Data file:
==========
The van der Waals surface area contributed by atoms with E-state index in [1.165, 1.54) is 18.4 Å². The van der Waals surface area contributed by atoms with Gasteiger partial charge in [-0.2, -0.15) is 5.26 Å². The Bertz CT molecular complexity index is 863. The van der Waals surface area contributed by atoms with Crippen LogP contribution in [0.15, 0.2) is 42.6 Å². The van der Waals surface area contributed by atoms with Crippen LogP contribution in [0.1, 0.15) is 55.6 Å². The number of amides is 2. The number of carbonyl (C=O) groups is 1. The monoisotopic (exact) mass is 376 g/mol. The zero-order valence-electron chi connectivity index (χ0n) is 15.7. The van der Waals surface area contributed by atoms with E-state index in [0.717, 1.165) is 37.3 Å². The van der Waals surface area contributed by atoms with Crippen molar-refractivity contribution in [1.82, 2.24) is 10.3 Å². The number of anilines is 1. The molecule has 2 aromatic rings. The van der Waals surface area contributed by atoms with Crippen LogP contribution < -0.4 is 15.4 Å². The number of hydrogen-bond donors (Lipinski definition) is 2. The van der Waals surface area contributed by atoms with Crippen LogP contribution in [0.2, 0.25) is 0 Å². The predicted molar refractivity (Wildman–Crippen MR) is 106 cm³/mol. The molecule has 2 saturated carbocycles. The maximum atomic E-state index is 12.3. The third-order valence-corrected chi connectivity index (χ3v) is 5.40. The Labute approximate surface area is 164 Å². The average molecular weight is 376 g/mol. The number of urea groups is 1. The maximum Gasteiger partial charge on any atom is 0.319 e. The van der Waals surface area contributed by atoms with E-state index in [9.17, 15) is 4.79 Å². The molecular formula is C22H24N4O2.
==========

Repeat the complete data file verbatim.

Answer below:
The van der Waals surface area contributed by atoms with E-state index in [1.165, 1.54) is 18.4 Å². The van der Waals surface area contributed by atoms with Gasteiger partial charge in [-0.2, -0.15) is 5.26 Å². The Bertz CT molecular complexity index is 863. The van der Waals surface area contributed by atoms with Crippen LogP contribution in [0.15, 0.2) is 42.6 Å². The van der Waals surface area contributed by atoms with Crippen LogP contribution in [0.1, 0.15) is 55.6 Å². The number of amides is 2. The number of carbonyl (C=O) groups is 1. The monoisotopic (exact) mass is 376 g/mol. The zero-order valence-electron chi connectivity index (χ0n) is 15.7. The van der Waals surface area contributed by atoms with E-state index in [0.717, 1.165) is 37.3 Å². The van der Waals surface area contributed by atoms with Crippen molar-refractivity contribution in [1.82, 2.24) is 10.3 Å². The number of anilines is 1. The molecule has 2 aromatic rings. The van der Waals surface area contributed by atoms with Crippen LogP contribution < -0.4 is 15.4 Å². The number of hydrogen-bond donors (Lipinski definition) is 2. The van der Waals surface area contributed by atoms with Crippen LogP contribution in [0.2, 0.25) is 0 Å². The predicted molar refractivity (Wildman–Crippen MR) is 106 cm³/mol. The molecule has 2 saturated carbocycles. The maximum atomic E-state index is 12.3. The third-order valence-corrected chi connectivity index (χ3v) is 5.40. The Labute approximate surface area is 164 Å². The average molecular weight is 376 g/mol. The number of urea groups is 1. The maximum Gasteiger partial charge on any atom is 0.319 e. The van der Waals surface area contributed by atoms with E-state index in [9.17, 15) is 4.79 Å². The molecular formula is C22H24N4O2.